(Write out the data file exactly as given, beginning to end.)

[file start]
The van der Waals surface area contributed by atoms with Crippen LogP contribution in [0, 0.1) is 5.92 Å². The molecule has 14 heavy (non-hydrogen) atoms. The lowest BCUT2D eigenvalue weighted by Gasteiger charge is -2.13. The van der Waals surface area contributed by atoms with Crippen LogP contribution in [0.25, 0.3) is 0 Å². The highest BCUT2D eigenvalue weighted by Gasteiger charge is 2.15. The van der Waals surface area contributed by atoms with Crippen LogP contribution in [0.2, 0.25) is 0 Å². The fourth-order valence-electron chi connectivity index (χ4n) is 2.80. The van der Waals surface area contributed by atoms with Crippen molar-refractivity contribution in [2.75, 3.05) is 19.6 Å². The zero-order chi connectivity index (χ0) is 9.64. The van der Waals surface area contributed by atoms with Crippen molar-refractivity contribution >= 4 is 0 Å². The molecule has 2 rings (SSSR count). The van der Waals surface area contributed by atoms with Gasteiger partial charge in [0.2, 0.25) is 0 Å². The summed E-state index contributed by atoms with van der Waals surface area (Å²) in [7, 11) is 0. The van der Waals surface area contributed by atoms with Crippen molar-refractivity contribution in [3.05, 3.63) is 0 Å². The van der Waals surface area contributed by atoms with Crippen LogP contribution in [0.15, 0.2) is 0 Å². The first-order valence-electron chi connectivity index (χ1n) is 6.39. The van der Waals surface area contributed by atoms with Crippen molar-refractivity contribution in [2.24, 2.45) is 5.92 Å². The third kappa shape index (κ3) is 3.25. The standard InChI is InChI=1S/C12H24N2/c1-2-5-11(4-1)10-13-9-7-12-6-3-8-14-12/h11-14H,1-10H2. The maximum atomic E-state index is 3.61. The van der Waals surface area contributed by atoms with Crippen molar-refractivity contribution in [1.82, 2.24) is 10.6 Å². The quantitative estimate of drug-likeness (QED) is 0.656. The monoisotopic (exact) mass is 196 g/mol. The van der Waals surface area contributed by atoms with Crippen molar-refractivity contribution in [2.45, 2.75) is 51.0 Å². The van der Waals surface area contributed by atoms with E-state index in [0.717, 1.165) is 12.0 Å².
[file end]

The van der Waals surface area contributed by atoms with Crippen LogP contribution in [0, 0.1) is 5.92 Å². The molecule has 14 heavy (non-hydrogen) atoms. The lowest BCUT2D eigenvalue weighted by Gasteiger charge is -2.13. The van der Waals surface area contributed by atoms with Crippen LogP contribution in [0.25, 0.3) is 0 Å². The highest BCUT2D eigenvalue weighted by Gasteiger charge is 2.15. The van der Waals surface area contributed by atoms with Crippen LogP contribution in [0.2, 0.25) is 0 Å². The fourth-order valence-electron chi connectivity index (χ4n) is 2.80. The van der Waals surface area contributed by atoms with Crippen molar-refractivity contribution in [2.75, 3.05) is 19.6 Å². The zero-order chi connectivity index (χ0) is 9.64. The van der Waals surface area contributed by atoms with Crippen molar-refractivity contribution >= 4 is 0 Å². The molecule has 2 rings (SSSR count). The van der Waals surface area contributed by atoms with Gasteiger partial charge in [0.2, 0.25) is 0 Å². The summed E-state index contributed by atoms with van der Waals surface area (Å²) in [7, 11) is 0. The van der Waals surface area contributed by atoms with Crippen molar-refractivity contribution in [3.05, 3.63) is 0 Å². The van der Waals surface area contributed by atoms with Crippen LogP contribution in [0.15, 0.2) is 0 Å². The first-order valence-electron chi connectivity index (χ1n) is 6.39. The van der Waals surface area contributed by atoms with Crippen molar-refractivity contribution in [2.24, 2.45) is 5.92 Å². The third kappa shape index (κ3) is 3.25. The standard InChI is InChI=1S/C12H24N2/c1-2-5-11(4-1)10-13-9-7-12-6-3-8-14-12/h11-14H,1-10H2. The maximum atomic E-state index is 3.61. The van der Waals surface area contributed by atoms with Crippen molar-refractivity contribution in [1.82, 2.24) is 10.6 Å². The quantitative estimate of drug-likeness (QED) is 0.656. The monoisotopic (exact) mass is 196 g/mol. The van der Waals surface area contributed by atoms with Crippen molar-refractivity contribution in [2.45, 2.75) is 51.0 Å². The van der Waals surface area contributed by atoms with E-state index in [0.717, 1.165) is 12.0 Å².